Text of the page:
On December 28, Abe Pollin gave sports fans and taxpayers in the District of Columbia a late Christmas present when he agreed to finance a new downtown sports arena himself. The 71-year-old owner of the NBA Bullets and NHL Capitals promised to raise $180 million to build a 23,800-seat facility a few blocks from Capitol Hill.
Pollin initially had asked the city to put up half the money, and the D.C. Council had approved a $90-million bond issue to be repaid by new taxes. Congress, however, would have to endorse any bond issue. And last fall, Robert Johnson, president of Black Entertainment Television, offered to build a sports arena and pay for it himself. Since Johnson doesn't own a sports franchise, he asked for assurances that if Pollin sold his teams Johnson would get a chance to buy them.
With Johnson's competing offer on the table and the city's fiscal crisis making national headlines, local officials convinced Pollin to come up with most of the money himself. Taxpayers will still spend nearly $15 million to purchase the site and perhaps twice that much to prepare it for the arena, but the arena will get no other government subsidies. Pollin will pay $600,000 a year to lease the property.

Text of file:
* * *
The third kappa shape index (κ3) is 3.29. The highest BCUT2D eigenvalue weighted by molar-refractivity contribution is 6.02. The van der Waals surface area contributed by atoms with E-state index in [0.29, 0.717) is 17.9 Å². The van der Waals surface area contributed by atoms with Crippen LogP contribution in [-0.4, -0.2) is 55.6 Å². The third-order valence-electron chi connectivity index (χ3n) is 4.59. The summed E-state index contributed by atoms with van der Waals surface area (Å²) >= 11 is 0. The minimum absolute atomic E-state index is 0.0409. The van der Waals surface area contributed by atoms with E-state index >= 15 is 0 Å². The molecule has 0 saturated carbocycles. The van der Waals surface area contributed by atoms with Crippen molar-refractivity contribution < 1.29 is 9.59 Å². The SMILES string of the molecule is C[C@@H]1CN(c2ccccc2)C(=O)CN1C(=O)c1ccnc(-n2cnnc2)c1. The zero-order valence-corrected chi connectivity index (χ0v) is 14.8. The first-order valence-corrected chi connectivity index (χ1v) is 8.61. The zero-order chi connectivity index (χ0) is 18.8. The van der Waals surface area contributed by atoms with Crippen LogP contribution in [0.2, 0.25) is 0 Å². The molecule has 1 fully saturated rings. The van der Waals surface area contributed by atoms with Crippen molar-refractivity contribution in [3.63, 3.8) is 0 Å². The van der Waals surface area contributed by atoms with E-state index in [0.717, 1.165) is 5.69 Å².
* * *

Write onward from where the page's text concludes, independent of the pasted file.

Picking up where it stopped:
Owners of major sports franchises have often tried to hold cities for ransom, threatening to move their teams if taxpayers wouldn't finance new stadiums. Washington's new arena will become part of a new trend: predominantly private sports complexes. Boston Garden will be replaced by the $160-million Shawmut Center, which will get all of its money privately. Philadelphia's $215-million CoreStates Center will receive only $20 million from local and state taxpayers. And less than 15 percent of the $262 million spent to build the Rose Arena Garden in Portland will come from local taxes.
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